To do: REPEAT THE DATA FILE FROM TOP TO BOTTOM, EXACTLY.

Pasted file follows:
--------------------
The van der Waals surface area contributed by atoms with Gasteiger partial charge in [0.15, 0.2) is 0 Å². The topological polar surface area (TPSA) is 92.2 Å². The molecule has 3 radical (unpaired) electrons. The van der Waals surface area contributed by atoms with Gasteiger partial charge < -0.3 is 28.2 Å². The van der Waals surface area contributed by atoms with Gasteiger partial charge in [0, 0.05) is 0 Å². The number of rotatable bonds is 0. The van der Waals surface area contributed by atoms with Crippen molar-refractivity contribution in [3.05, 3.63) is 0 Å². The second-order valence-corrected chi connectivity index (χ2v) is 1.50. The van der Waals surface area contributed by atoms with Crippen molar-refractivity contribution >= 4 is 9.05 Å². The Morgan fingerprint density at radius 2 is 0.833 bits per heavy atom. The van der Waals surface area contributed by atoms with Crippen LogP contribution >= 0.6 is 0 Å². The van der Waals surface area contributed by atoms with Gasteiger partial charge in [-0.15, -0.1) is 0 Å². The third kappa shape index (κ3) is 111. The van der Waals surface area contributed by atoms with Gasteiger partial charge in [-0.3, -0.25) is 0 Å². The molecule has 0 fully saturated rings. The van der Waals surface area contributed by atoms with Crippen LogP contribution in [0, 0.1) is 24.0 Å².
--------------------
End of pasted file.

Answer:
The van der Waals surface area contributed by atoms with Gasteiger partial charge in [0.15, 0.2) is 0 Å². The topological polar surface area (TPSA) is 92.2 Å². The molecule has 3 radical (unpaired) electrons. The van der Waals surface area contributed by atoms with Gasteiger partial charge < -0.3 is 28.2 Å². The van der Waals surface area contributed by atoms with Gasteiger partial charge in [0, 0.05) is 0 Å². The number of rotatable bonds is 0. The van der Waals surface area contributed by atoms with Crippen molar-refractivity contribution in [3.05, 3.63) is 0 Å². The second-order valence-corrected chi connectivity index (χ2v) is 1.50. The van der Waals surface area contributed by atoms with Crippen molar-refractivity contribution >= 4 is 9.05 Å². The Morgan fingerprint density at radius 2 is 0.833 bits per heavy atom. The van der Waals surface area contributed by atoms with Crippen LogP contribution >= 0.6 is 0 Å². The van der Waals surface area contributed by atoms with Gasteiger partial charge in [-0.15, -0.1) is 0 Å². The third kappa shape index (κ3) is 111. The van der Waals surface area contributed by atoms with Gasteiger partial charge in [-0.3, -0.25) is 0 Å². The molecule has 0 fully saturated rings. The van der Waals surface area contributed by atoms with Crippen LogP contribution in [0, 0.1) is 24.0 Å².